How to Address Flea Prevention throughout the Year

Summer may be winding down (at least, according to the calendar) – but before you prepare for fall, there’s a few things to keep in mind regarding your pet(s).

In our last blog, we talked about the risks and dangers associated with extreme heat, namely heat exhaustion and heat stroke. As it begins to get cooler outside, the heat becomes less of a concern, however, fleas still persist as a problem. It’s important to remember that just because it’s not as hot outside, that doesn’t mean you should stop flea prevention.

September, October and November are the peak flea season months. Why? Because as the weather cools and becomes more damp, fleas are looking for a warmer, drier host, and they’ll often seek refuge in our pets.

Flea Control & Prevention Tips

  1. Start now! Don’t assume that just because your pet stays in your own backyard or neighborhood that they’ll be immune to fleas. Fleas can be present anywhere that other animals (like possums or raccoons) have been, laying in wait for a new host. If your pet spends time at the dog park, doggie daycare, obedience classes, boarding, or visits other placed with dogs and cats, then he or she is at a higher risk of getting fleas.
  2. Make sure ALL pets in your home are on some form of flea control. For example: indoor- only cats who live with dogs can still be at risk. Forgetting to treat indoor-only pets is a common mistake made when people are dealing with a flea issue in their home. There are many good products including topical and oral medications prescribed by veterinarians that work to prevent and treat flea infestations if used correctly and throughout the entire year.
  3. Pets going through flea treatment should be bathed regularly to remove dead fleas, flea eggs, and flea dirt (if using a topical flea product, read the instructions on bathing–often times they have a 24-48 window after application during which the pet should NOT be bathed). Please be aware that bathing alone will not address a flea infestation as most of the problem is present in the egg and larval form throughout the home the dog or cat resides in.
  4. Vacuum everything, and do it regularly. Throw away the vacuum bag and empty the canister into an outdoor trash bin–do NOT leave it indoors, where fleas and larvae could escape.
  5. Wash your pet’s bedding and any other furniture they sleep on. Flea aren’t stuck in pet fur, rather, they fall off around your home after they have had a blood meal in areas where your pet usually rests. NOTE: It can take months to successfully rid your home of all stages of the flea life cycle, so remain vigilant and patient.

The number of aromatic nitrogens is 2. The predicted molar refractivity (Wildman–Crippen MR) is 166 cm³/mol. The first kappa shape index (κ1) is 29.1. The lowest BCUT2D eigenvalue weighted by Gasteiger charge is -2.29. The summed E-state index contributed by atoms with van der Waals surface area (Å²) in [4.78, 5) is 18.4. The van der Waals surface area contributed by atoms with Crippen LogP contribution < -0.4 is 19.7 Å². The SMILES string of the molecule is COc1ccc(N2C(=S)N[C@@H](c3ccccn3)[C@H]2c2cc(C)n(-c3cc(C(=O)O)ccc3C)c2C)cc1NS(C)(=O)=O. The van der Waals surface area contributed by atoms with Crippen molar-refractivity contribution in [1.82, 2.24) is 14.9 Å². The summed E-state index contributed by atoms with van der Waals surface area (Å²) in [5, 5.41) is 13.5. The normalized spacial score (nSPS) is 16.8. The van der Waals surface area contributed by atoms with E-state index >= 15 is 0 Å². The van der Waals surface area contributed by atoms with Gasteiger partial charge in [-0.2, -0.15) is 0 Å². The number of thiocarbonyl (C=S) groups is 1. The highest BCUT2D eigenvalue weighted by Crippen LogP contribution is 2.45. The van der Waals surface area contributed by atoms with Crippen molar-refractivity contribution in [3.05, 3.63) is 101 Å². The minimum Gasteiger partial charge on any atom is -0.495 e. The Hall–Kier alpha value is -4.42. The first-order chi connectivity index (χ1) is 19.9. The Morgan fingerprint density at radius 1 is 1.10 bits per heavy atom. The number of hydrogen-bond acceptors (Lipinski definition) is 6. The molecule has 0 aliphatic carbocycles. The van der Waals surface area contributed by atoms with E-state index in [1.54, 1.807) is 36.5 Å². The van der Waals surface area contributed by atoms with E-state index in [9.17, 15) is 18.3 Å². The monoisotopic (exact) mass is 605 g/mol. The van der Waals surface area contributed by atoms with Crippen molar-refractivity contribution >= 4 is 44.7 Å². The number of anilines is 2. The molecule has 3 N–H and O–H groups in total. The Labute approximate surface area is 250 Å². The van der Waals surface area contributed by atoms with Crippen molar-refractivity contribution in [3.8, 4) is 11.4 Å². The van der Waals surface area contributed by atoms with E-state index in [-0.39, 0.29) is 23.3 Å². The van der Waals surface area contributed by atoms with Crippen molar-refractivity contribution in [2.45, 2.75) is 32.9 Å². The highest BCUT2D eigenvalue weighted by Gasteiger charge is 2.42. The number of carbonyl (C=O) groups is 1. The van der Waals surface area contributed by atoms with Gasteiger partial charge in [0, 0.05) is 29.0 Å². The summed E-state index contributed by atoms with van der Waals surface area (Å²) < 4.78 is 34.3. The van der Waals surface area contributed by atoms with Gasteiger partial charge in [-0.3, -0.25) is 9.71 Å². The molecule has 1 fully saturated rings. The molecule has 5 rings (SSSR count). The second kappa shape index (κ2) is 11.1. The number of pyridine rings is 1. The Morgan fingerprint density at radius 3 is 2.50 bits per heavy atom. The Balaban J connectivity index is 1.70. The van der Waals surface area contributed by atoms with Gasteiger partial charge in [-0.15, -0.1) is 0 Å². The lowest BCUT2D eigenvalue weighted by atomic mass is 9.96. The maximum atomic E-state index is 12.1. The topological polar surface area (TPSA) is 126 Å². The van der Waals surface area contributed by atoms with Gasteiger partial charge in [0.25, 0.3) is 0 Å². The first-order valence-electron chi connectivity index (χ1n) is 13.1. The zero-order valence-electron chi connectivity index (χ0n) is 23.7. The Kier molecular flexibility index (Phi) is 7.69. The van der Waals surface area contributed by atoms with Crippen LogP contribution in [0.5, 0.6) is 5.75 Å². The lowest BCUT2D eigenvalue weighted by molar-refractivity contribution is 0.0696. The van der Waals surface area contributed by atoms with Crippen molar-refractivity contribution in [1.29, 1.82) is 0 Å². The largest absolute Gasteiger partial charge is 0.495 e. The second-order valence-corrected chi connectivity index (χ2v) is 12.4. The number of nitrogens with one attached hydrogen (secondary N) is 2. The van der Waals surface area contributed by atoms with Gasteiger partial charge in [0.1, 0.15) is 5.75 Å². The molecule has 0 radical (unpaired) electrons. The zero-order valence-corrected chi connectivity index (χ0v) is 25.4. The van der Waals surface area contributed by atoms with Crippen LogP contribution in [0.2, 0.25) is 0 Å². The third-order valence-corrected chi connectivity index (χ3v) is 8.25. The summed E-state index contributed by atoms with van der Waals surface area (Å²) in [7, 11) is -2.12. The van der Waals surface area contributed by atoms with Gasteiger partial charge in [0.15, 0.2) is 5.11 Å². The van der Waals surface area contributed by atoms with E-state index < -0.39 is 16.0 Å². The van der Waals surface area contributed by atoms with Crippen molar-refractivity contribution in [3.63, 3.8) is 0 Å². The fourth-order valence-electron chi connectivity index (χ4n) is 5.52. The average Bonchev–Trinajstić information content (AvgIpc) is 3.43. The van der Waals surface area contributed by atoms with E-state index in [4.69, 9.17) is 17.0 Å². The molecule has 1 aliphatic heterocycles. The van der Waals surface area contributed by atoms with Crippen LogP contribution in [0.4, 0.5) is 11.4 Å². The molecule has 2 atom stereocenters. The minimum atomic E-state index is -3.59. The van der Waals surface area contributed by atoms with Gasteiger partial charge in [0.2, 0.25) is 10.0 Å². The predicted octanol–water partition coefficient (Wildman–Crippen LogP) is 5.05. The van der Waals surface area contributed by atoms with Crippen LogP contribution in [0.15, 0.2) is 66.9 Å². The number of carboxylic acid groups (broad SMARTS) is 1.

How To Spot A Flea Problem

The first sign is usually a pet who is scratching or chewing at themselves more than usual, and you might notice red bumps or hair loss in those itchy areas. Use a finger or a fine comb to pull back the fur and look for living fleas or flea dirt (flea feces). Flea dirt looks black, but it turns to red/rust if you place it on a wet towel.

In addition, if your dog or cat ingests a flea that is infected with tapeworm, little bits of tapeworm (called proglottids) will be visible in their stool or around the pet’s rectum.

Recommended Flea Prevention & Treatment Products


Sentinel – not only for heartworm and intestinal parasite prevention, but it’s also an effective flea sterilizer (which is particularly helpful, as a single female flea can lay thousands of eggs in her lifetime). Sentinel should be given year round.

Bravecto – this is an oral chew that starts working within hours of being administered, and you only have to give this to your pet once every 12 weeks. Bravecto also kills ticks, and we recommend 6-9 months a year of treatment.  For an existing flea problem, we recommend all year administration.

Effitix – this is a topically-administered preventative that you’ll apply once each month to your dog’s shoulders and back. It works to kill both fleas and ticks, and is particularly useful in puppies who are still growing because its dosing is dependent on weight. This product should NOT be used on cats.


Effipro – this is a topical solution that’s applied to your cat’s back and neck once per month, and it protects against fleas and ticks.

Revolution – also a topical, this product is applied to the back of the neck once per month, and protects against heartworm, fleas and ticks. This is a recommended medication for cats who live both indoors and outdoors.

Program injection – this injection is given at the veterinary office and helps control fleas for six months; it doesn’t kill adult fleas, but it does prevent them from reproducing.


This might seem like a lot to digest, but it’s important to read through the details and be prepared for fleas. If you’re cognizant of the warning signs and properly medicate, you’ll ensure that your pet is flea-free and the situation will be under control.